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Large Medical Malpractice Claims Becoming More Frequent and More Costly

A stethoscope laying on a pile of money
February 12, 2019

A new report issued by CRICO Strategies, Medical Malpractice in America: A 10-year Assessment with Insights, examines national trends in claims frequency, payment, and root causes of preventable harm.

Key findings from the report include the following.

  • The frequency of malpractice claims and suits being asserted per physician has dropped by 27 percent.
  • The risk of having a claim or suit filed against obstetricians/gynecologists has dropped 44 percent.
  • Average case management expenses increased on average 3.5 percent annually, reaching $46,000 per case in 2016, outpacing both consumer and legal inflation indices.
  • The volume of high-indemnity payments ($3–11 million) increased 7 percent annually.
  • A medical malpractice case challenging a clinician's judgment is 2.8 times more likely to close with payment than a case without clinical judgment issues.

According to CRICO, the 124,000 medical professional liability claims and suits analyzed for the report represent more than $20 billion in reserves and losses of more than 400,000 cases from more than 550 hospitals and health care entities and 180,000 physicians from commercial and captive insurers nationwide. The data represents approximately 30 percent of all US medical malpractice claims and suits.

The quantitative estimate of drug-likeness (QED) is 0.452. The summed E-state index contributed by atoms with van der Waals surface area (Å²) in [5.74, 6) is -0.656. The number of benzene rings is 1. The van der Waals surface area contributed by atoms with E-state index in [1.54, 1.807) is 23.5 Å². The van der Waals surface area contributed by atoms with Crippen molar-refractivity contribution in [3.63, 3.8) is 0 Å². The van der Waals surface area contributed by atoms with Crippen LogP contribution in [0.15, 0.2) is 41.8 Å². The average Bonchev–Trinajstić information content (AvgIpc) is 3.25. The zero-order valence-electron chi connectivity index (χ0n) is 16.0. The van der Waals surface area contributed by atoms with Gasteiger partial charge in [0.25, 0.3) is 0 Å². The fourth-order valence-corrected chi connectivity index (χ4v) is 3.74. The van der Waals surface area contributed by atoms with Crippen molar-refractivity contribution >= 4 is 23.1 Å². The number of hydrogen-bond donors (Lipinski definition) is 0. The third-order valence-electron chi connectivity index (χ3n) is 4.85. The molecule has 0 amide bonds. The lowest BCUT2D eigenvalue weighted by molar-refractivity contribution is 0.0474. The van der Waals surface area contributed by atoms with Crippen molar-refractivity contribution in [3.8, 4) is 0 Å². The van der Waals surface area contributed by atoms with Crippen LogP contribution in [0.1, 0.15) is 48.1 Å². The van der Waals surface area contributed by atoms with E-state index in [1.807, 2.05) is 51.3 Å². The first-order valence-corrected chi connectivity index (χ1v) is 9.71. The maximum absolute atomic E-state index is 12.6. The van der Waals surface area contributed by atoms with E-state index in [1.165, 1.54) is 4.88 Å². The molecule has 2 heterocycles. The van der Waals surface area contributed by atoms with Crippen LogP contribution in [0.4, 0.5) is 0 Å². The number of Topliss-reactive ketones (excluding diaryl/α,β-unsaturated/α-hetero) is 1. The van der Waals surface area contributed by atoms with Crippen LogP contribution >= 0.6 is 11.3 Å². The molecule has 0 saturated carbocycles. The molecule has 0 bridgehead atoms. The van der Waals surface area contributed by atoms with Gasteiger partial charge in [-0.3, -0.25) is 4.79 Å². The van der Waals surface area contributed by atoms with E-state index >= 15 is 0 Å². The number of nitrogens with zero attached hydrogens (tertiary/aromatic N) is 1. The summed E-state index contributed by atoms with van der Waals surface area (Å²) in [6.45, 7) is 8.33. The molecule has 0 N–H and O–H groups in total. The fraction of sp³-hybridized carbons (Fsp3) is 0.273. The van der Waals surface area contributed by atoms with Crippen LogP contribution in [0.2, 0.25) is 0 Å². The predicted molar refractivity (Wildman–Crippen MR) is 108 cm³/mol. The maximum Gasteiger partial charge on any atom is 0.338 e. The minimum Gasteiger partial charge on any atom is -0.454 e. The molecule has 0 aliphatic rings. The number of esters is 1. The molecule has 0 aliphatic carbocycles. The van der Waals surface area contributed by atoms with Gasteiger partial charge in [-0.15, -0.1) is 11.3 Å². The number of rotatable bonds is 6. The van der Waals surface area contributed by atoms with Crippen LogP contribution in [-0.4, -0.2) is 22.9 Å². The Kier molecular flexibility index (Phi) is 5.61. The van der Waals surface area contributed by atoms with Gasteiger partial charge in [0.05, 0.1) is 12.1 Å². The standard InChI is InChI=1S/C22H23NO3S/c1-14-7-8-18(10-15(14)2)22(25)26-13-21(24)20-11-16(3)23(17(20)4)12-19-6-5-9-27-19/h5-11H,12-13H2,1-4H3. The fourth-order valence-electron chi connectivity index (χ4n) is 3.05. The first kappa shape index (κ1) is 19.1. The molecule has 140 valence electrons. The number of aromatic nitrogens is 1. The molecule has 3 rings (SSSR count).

Last October, the Aon/American Society for Health Care Risk Management (ASHRM) Hospital and Physician Professional Liability Benchmark report found that the cost of extreme, or catastrophic, professional liability claims is increasing at a rate higher than typical self-insured claims, which are trending at 2 percent annually.

"Even though the typical professional liability claims environment is stable, the Aon/Beazley analysis of excess claims suggests that the driver of the changing environment is the cost of extremely large claims. The frequency of claims above $5 million is increasing, and they are trending at higher rate," said Virginia Jones, FCAS, MAAA, associate director and actuary at Aon. "Obstetrics claims and higher risk jurisdictions are contributing to this uptick in large claims, making it vital that healthcare systems have the risk management know-how to appropriately deal with a large claim should one occur."

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